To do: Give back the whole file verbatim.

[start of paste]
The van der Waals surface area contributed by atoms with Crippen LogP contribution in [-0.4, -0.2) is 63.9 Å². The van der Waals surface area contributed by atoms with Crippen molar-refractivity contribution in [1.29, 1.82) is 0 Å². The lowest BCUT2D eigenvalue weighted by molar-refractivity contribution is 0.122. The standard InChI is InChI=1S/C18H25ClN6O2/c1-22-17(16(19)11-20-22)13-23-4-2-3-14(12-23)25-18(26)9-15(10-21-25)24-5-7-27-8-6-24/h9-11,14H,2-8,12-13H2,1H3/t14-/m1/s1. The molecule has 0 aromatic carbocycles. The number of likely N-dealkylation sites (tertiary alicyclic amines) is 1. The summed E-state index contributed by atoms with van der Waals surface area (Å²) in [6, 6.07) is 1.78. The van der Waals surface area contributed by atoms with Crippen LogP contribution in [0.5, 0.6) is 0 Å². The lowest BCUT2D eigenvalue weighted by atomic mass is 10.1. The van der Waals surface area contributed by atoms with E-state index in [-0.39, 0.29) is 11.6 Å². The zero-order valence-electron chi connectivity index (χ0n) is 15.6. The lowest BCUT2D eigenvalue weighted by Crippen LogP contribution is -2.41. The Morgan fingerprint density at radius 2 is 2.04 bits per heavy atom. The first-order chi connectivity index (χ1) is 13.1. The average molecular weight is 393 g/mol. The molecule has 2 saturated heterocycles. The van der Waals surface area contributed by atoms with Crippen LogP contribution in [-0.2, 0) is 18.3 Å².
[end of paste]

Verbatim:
The van der Waals surface area contributed by atoms with Crippen LogP contribution in [-0.4, -0.2) is 63.9 Å². The van der Waals surface area contributed by atoms with Crippen molar-refractivity contribution in [1.29, 1.82) is 0 Å². The lowest BCUT2D eigenvalue weighted by molar-refractivity contribution is 0.122. The standard InChI is InChI=1S/C18H25ClN6O2/c1-22-17(16(19)11-20-22)13-23-4-2-3-14(12-23)25-18(26)9-15(10-21-25)24-5-7-27-8-6-24/h9-11,14H,2-8,12-13H2,1H3/t14-/m1/s1. The molecule has 0 aromatic carbocycles. The number of likely N-dealkylation sites (tertiary alicyclic amines) is 1. The summed E-state index contributed by atoms with van der Waals surface area (Å²) in [6, 6.07) is 1.78. The van der Waals surface area contributed by atoms with Crippen LogP contribution in [0.5, 0.6) is 0 Å². The lowest BCUT2D eigenvalue weighted by atomic mass is 10.1. The van der Waals surface area contributed by atoms with E-state index in [-0.39, 0.29) is 11.6 Å². The zero-order valence-electron chi connectivity index (χ0n) is 15.6. The lowest BCUT2D eigenvalue weighted by Crippen LogP contribution is -2.41. The Morgan fingerprint density at radius 2 is 2.04 bits per heavy atom. The first-order chi connectivity index (χ1) is 13.1. The average molecular weight is 393 g/mol. The molecule has 2 saturated heterocycles. The van der Waals surface area contributed by atoms with Crippen LogP contribution in [-0.2, 0) is 18.3 Å².